Last week, CNN took a look at how many American Olympians are struggling financially. Outside of the privileged few in marquee sports, becoming an Olympian is not a financial boon. Even winning a medal doesn't guarantee financial success.
The United States Olympic Committee pays out medal bonuses: $25,000 goes to gold medal winners, $15,000 for silver medals and $10,000 for bronze. Those bonuses have not changed in a decade. With inflation, the bonuses have actually dropped in value by $5,429.91 in the past 10 years.
[ Photos: Close-ups of Olympic medals ]
For some sports and athletes, additional bonuses are available. Speedo gave Michael Phelps a $1 million bonus for winning eight gold medals in 2008, which he donated to charity. Depending on how he performs in London, Ryan Lochte is expected to earn six-figure bonuses from Gatorade, Speedo and other major sponsors.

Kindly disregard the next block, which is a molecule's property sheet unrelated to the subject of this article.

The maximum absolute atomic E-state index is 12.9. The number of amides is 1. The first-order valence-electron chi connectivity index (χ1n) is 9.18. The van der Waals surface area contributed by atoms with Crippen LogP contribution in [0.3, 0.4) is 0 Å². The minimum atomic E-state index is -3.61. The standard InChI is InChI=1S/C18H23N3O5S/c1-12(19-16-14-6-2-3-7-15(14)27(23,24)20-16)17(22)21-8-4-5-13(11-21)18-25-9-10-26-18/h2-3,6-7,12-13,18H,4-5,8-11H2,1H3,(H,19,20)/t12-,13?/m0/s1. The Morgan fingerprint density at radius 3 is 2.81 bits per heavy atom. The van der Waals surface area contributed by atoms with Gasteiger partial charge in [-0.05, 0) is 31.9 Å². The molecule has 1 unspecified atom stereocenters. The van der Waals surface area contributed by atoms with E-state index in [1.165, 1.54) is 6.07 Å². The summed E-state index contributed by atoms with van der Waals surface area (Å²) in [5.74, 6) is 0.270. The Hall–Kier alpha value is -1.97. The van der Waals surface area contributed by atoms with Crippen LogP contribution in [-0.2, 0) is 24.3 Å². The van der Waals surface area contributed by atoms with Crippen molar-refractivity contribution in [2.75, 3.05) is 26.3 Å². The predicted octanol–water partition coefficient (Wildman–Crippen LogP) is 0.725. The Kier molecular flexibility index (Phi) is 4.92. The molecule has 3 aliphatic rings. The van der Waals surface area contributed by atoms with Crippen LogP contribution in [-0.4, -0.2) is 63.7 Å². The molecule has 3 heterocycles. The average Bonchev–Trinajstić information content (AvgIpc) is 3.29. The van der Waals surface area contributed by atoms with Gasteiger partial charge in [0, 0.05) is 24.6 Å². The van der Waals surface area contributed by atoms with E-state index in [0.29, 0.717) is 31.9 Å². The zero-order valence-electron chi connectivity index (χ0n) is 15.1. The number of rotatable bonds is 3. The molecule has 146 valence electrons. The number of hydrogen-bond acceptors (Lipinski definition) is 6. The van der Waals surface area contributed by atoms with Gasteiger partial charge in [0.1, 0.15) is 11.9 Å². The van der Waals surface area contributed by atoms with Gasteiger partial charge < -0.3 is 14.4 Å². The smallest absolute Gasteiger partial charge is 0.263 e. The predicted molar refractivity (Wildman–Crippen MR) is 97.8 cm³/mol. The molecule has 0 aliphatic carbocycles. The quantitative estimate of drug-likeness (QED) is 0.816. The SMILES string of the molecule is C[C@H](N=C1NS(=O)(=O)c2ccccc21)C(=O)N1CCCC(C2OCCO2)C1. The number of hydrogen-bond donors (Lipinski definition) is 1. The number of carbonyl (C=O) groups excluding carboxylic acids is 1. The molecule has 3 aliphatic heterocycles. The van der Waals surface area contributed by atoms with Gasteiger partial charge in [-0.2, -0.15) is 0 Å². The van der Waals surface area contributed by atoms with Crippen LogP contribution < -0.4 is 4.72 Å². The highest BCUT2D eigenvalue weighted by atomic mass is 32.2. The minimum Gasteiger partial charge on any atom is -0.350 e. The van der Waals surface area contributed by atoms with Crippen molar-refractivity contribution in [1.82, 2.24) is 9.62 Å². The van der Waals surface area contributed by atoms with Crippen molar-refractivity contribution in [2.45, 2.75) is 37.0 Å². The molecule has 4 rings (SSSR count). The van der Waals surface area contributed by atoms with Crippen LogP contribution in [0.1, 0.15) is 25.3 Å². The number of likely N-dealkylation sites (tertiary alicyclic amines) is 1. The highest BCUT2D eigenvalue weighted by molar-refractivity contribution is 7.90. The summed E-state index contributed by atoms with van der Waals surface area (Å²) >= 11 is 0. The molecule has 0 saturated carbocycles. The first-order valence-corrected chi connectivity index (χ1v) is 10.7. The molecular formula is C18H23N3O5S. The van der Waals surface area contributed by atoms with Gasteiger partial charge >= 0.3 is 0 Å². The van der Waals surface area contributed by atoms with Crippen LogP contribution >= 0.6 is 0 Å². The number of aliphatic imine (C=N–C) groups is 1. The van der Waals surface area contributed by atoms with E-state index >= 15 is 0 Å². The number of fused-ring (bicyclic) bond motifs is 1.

After wrestling came home with just one gold medal in 2008, supporters started the Living the Dream Medal Fund, which will give a quarter of a million dollars to any American wrestler who wins gold. Silvers will get $50,000 and bronzes $25,000. Both the sport-specific and corporate sponsored bonuses are in addition to the USOC.
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In other countries, a medal is a major windfall for athletes, regardless of their sport or marketability. No Malaysian has won gold since 1956, but if one does this year, he or she will receive a solid gold bar valued at $600,000 from a gold mine owner in Kuala Lumpur. For the 2010 Winter Olympics, Russians received $135,000 for gold medals. Russian bronze medalists take home $54,000, more than American gold medalists get.
Meanwhile, 83 USOC executives earned six-figure salaries in 2011. Fourteen of those staff members earned more than $230,000. The U.S. has the unquestionably most successful Olympic program in the world, leading the all-time gold medal count with 1,016 and overall count with 2,549. But will it continue if Olympians aren't rewarded as well as the suits at the USOC?